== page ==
I for one know that it is easier to sit in the safety of my home, and say I would do this, or I would do that, knowing that the time should never come when I am doing what I think I would do, knowing my life is in jeopardy whatever my answer may be.

I would like to think that each of us, no matter what our belief system and possibly aligned religion have determined without hesitation what we believe is something we are willing to defend to our death. Settling for less is living a lie of convenience. There needs to be a sliding gauge in place however.

Expecting the same of a twelve year old as we would of an eighty year old is neither practical nor balanced. A typical twelve year old is barely aware of themselves as an individual, let alone what their true beliefs are and why they have them. Whereas an eighty year old has had a lifetime to think, test, and determine what is true for them.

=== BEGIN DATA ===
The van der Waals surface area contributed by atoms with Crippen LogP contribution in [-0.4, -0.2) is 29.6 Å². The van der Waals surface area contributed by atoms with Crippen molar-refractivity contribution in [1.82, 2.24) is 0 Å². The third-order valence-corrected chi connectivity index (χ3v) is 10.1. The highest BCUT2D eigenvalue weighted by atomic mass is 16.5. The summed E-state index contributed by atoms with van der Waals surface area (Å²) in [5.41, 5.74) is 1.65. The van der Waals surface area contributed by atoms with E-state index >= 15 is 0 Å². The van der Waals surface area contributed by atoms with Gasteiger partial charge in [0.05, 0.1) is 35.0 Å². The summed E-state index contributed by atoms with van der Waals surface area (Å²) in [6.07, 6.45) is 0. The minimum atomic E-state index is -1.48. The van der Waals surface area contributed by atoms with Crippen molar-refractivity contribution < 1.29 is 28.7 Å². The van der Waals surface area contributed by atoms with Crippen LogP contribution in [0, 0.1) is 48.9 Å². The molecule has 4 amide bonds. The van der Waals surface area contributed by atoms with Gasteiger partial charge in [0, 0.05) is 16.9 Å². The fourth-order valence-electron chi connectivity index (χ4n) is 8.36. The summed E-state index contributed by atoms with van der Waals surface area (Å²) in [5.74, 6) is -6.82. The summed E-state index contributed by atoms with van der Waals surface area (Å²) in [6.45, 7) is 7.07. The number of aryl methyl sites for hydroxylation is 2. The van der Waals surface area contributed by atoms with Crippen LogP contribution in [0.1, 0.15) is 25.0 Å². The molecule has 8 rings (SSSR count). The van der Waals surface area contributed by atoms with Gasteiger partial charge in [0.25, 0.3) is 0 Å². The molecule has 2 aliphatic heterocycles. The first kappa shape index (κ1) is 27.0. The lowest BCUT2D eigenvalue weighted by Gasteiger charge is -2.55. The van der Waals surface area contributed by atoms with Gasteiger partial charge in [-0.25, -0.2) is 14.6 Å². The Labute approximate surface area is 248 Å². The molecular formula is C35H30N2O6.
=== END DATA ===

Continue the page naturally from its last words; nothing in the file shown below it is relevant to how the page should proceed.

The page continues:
Perhaps it is likely that the eighty year old is willing and ready to put their life on the line for their beliefs, but one would hope they have traveled down many paths before setting themselves on their chosen path.

For most people however, questioning your beliefs is natural and common. Everyone has doubts. Everyone wonders if what they believe is what they should believe. Those that ignore these doubts and questions have lead lives of lies because they never challenged what they believe and tested what they were told.